What is a High Blood Sugar Diet?

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  • Written By: Anna T.
  • Edited By: Melissa Wiley
  • Last Modified Date: 09 August 2018
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A high blood sugar diet typically consists of foods that are lower in sugar, properly proportioned, and high in fiber. People on a diet such as this are also typically advised to reduce the amount of fat and cholesterol they consume. Low glycemic foods may also be recommended. People who are on a high blood sugar diet may suffer from hyperglycemia, which often precedes the onset of type 1 or type 2 diabetes. Controlling the blood sugar levels by consuming the proper foods may prevent a person with hyperglycemia from developing diabetes in the future.

Foods low in sugar are important for a high blood sugar diet because increased amounts of sugar normally worsen this condition. One way for a person on this diet to control the amount of sugar she consumes is to try replacing all sugary drinks with water. This may cut out a large portion of her sugar intake for the day if she typically drinks lots of juice, soda, or any other sugary beverage. Eating smaller portions of food may also help a person lower his blood sugar because smaller portions typically equal less sugar. It may also be beneficial for a person with high blood sugar to avoid getting seconds if that is something he normally does.


High fiber foods are also often recommended on a high blood sugar diet. Foods that have lots of fiber can keep blood sugar levels down by making a person feel fuller. Most people who eat lots of fiber-rich foods do not have many uncontrollable food cravings, which may positively affect blood sugar because food cravings are often for unhealthy, sugary foods. Fat and cholesterol levels might also need to be kept to a minimum on a high blood sugar diet. High fat and cholesterol foods frequently contain lots of sugar, and eating them regularly could lead to other problems, such as heart disease, later in a person's life.

People with high blood sugar levels could also benefit from paying attention the glycemic levels in different foods. Most foods that have low glycemic numbers may be able to help keep blood sugar levels down and could also help to control other problems like obesity. Most healthy foods, like vegetables, fruits, and whole grains, have a low glycemic index. A person can make an effort to track the glycemic index numbers of all foods they consume in a given day to get an idea of how high his or her blood sugar may be.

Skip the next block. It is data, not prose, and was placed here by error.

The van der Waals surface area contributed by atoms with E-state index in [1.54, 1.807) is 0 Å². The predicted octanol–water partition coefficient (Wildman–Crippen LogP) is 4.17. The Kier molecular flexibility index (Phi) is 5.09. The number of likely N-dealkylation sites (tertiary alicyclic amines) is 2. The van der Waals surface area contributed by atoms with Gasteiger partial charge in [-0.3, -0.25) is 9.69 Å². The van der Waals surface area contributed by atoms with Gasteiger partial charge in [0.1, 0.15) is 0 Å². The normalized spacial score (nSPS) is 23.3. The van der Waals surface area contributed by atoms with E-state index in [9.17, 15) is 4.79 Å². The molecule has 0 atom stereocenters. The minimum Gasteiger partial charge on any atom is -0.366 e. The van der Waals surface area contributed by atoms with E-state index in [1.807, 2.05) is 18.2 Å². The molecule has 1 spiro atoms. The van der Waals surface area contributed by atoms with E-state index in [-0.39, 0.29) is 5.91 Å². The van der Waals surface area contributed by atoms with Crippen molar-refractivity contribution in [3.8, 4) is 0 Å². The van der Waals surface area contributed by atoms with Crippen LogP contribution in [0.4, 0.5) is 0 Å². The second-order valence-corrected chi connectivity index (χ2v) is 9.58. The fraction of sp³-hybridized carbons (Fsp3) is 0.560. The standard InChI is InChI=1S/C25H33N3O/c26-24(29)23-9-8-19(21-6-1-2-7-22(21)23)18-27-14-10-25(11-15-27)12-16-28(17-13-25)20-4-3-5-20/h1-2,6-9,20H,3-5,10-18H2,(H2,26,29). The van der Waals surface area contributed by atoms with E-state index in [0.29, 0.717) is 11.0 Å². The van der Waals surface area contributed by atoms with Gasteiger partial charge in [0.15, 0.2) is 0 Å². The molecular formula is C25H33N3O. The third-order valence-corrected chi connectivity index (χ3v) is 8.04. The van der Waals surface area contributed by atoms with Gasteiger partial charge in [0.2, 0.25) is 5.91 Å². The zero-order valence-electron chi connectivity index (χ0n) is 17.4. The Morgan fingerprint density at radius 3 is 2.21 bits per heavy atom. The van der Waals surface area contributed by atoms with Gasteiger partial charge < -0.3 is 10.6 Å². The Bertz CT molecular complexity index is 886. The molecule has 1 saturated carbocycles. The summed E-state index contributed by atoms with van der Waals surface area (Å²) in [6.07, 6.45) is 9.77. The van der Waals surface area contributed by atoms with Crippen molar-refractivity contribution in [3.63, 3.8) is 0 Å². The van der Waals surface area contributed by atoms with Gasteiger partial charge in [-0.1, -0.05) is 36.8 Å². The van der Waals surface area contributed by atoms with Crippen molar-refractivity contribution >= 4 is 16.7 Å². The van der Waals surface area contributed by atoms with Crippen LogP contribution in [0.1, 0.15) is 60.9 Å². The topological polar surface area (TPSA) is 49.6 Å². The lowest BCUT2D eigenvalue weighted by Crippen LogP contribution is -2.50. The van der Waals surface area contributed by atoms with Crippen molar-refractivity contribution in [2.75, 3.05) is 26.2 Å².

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Post 3

@simrin-- You can continue eating bread as long as it's whole grain brown bread because that has fiber and a much lower glycemic index than white bread does. The same goes for rice, it's much better to have brown rice which has fiber than white rice.

My rule is that I always prefer the natural and organic alternative if there is one. I also try to avoid anything with yeast because yeast is bad for diabetics. If you want to reduce blood sugar levels, try to have flat brown bread (like the whole wheat pita bread) instead of raised breads which contain yeast.

As for potatoes, a doctor once told me to have small amounts if I really

want to. He also said that it's better to have it a day after cooking or boiling. I'm not quite sure why but I think the sugars in potatoes do not affect blood sugar so much when it waits one day. So you can cook it, put it in the fridge, and have it the next day.
Post 2

@feruze-- I didn't know that calcium has that affect on blood sugar. Thanks for sharing, I'm definitely going to incorporate that into my diet.

I don't have diabetes yet but I do have hyperglycemia. My sister is my doctor and she wants me to follow a strict diet to lower blood sugar and keep it in control so that I can delay being a diabetic.

It's really hard! I have a sweet tooth and I love carbs so it's really hard for me to do this diet. Do you have any tips for me? Is there a way I can continue eating foods like bread and potatoes?

Post 1

I have type 2 diabetes which I take medication for. But I also have to follow a high blood sugar diet at all times.

The article pretty much covered it all. I have to eat foods rich in fiber and low in glycemic index. I avoid eating bread, white rice, potatoes and corn because these have a high glycemic index and raise my blood sugar.

I don't have consume any sugar but I do eat two pieces of fruit a day. My doctor said that this is fine as long as I have it with a small glass of milk or a cup of plain yogurt. Apparently calcium slows down the absorption of sugar into the bloodstream. So even though fruit is high in sugar, it won't raise my blood sugar rapidly if I have some calcium with it.

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